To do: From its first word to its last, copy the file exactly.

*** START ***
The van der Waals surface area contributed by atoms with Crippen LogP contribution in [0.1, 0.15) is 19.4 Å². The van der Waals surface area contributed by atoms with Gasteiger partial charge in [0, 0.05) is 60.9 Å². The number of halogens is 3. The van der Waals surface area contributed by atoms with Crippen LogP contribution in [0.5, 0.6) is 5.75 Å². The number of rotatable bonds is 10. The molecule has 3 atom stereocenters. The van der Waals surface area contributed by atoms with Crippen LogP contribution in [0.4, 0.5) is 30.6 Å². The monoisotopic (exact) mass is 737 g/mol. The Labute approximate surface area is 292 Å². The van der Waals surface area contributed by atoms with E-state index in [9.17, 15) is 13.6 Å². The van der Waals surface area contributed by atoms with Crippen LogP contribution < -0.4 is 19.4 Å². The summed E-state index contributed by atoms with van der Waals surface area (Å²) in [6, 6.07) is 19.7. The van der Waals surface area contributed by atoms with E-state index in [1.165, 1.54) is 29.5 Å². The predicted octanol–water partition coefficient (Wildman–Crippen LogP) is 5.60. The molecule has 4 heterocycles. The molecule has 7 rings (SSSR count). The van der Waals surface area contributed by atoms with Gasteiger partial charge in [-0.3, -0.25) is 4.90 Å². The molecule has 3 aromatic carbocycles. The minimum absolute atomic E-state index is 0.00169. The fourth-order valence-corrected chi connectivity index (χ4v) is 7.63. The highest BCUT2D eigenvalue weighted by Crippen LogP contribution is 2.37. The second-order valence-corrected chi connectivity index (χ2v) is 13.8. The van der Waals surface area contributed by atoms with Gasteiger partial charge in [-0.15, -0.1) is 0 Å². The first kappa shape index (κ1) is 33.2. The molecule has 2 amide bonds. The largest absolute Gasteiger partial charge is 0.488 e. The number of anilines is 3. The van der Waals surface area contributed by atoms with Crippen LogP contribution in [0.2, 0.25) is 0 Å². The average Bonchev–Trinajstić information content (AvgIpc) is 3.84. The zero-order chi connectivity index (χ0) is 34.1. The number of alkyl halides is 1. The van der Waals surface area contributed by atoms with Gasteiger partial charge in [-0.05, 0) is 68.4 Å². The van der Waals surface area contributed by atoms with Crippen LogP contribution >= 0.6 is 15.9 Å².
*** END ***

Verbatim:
The van der Waals surface area contributed by atoms with Crippen LogP contribution in [0.1, 0.15) is 19.4 Å². The van der Waals surface area contributed by atoms with Gasteiger partial charge in [0, 0.05) is 60.9 Å². The number of halogens is 3. The van der Waals surface area contributed by atoms with Crippen LogP contribution in [0.5, 0.6) is 5.75 Å². The number of rotatable bonds is 10. The molecule has 3 atom stereocenters. The van der Waals surface area contributed by atoms with Crippen LogP contribution in [0.4, 0.5) is 30.6 Å². The monoisotopic (exact) mass is 737 g/mol. The Labute approximate surface area is 292 Å². The van der Waals surface area contributed by atoms with E-state index in [9.17, 15) is 13.6 Å². The van der Waals surface area contributed by atoms with Crippen LogP contribution < -0.4 is 19.4 Å². The summed E-state index contributed by atoms with van der Waals surface area (Å²) in [6, 6.07) is 19.7. The van der Waals surface area contributed by atoms with E-state index in [1.165, 1.54) is 29.5 Å². The predicted octanol–water partition coefficient (Wildman–Crippen LogP) is 5.60. The molecule has 4 heterocycles. The molecule has 7 rings (SSSR count). The van der Waals surface area contributed by atoms with Gasteiger partial charge in [-0.3, -0.25) is 4.90 Å². The molecule has 3 aromatic carbocycles. The minimum absolute atomic E-state index is 0.00169. The fourth-order valence-corrected chi connectivity index (χ4v) is 7.63. The highest BCUT2D eigenvalue weighted by Crippen LogP contribution is 2.37. The second-order valence-corrected chi connectivity index (χ2v) is 13.8. The van der Waals surface area contributed by atoms with Gasteiger partial charge in [-0.15, -0.1) is 0 Å². The first kappa shape index (κ1) is 33.2. The molecule has 2 amide bonds. The largest absolute Gasteiger partial charge is 0.488 e. The number of anilines is 3. The van der Waals surface area contributed by atoms with Crippen LogP contribution in [0.2, 0.25) is 0 Å². The average Bonchev–Trinajstić information content (AvgIpc) is 3.84. The zero-order chi connectivity index (χ0) is 34.1. The number of alkyl halides is 1. The van der Waals surface area contributed by atoms with Gasteiger partial charge in [-0.05, 0) is 68.4 Å². The van der Waals surface area contributed by atoms with Crippen LogP contribution >= 0.6 is 15.9 Å².